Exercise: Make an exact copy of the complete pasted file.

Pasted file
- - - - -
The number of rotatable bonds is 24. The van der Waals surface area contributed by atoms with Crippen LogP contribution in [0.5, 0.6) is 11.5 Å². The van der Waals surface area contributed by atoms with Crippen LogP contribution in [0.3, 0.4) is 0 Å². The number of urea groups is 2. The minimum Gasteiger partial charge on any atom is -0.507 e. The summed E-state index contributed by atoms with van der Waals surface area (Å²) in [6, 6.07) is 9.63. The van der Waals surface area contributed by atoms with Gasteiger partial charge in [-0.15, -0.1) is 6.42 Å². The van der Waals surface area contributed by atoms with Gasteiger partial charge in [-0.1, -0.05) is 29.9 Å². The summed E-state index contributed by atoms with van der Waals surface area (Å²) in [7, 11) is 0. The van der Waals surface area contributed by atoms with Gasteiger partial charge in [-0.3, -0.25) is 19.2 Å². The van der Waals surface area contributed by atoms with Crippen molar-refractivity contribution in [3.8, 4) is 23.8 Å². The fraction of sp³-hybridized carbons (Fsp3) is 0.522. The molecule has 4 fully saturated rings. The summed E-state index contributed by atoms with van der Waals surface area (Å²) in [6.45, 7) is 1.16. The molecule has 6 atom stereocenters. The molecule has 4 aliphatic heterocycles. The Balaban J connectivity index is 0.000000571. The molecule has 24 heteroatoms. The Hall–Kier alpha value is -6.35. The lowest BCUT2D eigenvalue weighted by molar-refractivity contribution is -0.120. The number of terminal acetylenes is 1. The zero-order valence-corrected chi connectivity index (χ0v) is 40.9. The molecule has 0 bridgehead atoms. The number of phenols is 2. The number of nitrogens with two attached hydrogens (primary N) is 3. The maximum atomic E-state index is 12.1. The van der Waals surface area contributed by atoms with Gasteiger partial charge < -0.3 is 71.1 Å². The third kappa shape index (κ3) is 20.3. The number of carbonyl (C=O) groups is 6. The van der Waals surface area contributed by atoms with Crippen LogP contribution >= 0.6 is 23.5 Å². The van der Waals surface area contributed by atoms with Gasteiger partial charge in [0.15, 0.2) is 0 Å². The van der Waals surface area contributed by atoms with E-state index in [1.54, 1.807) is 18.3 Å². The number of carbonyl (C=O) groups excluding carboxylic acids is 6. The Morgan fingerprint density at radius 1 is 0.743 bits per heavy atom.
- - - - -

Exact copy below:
The number of rotatable bonds is 24. The van der Waals surface area contributed by atoms with Crippen LogP contribution in [0.5, 0.6) is 11.5 Å². The van der Waals surface area contributed by atoms with Crippen LogP contribution in [0.3, 0.4) is 0 Å². The number of urea groups is 2. The minimum Gasteiger partial charge on any atom is -0.507 e. The summed E-state index contributed by atoms with van der Waals surface area (Å²) in [6, 6.07) is 9.63. The van der Waals surface area contributed by atoms with Gasteiger partial charge in [-0.15, -0.1) is 6.42 Å². The van der Waals surface area contributed by atoms with Gasteiger partial charge in [-0.1, -0.05) is 29.9 Å². The summed E-state index contributed by atoms with van der Waals surface area (Å²) in [7, 11) is 0. The van der Waals surface area contributed by atoms with Gasteiger partial charge in [-0.3, -0.25) is 19.2 Å². The van der Waals surface area contributed by atoms with Crippen molar-refractivity contribution in [3.8, 4) is 23.8 Å². The fraction of sp³-hybridized carbons (Fsp3) is 0.522. The molecule has 4 fully saturated rings. The summed E-state index contributed by atoms with van der Waals surface area (Å²) in [6.45, 7) is 1.16. The molecule has 6 atom stereocenters. The molecule has 4 aliphatic heterocycles. The Balaban J connectivity index is 0.000000571. The molecule has 24 heteroatoms. The Hall–Kier alpha value is -6.35. The lowest BCUT2D eigenvalue weighted by molar-refractivity contribution is -0.120. The number of terminal acetylenes is 1. The zero-order valence-corrected chi connectivity index (χ0v) is 40.9. The molecule has 0 bridgehead atoms. The number of phenols is 2. The number of nitrogens with two attached hydrogens (primary N) is 3. The maximum atomic E-state index is 12.1. The van der Waals surface area contributed by atoms with Gasteiger partial charge < -0.3 is 71.1 Å². The third kappa shape index (κ3) is 20.3. The number of carbonyl (C=O) groups is 6. The van der Waals surface area contributed by atoms with Crippen LogP contribution >= 0.6 is 23.5 Å². The van der Waals surface area contributed by atoms with Gasteiger partial charge in [0.15, 0.2) is 0 Å². The van der Waals surface area contributed by atoms with E-state index in [1.54, 1.807) is 18.3 Å². The number of carbonyl (C=O) groups excluding carboxylic acids is 6. The Morgan fingerprint density at radius 1 is 0.743 bits per heavy atom.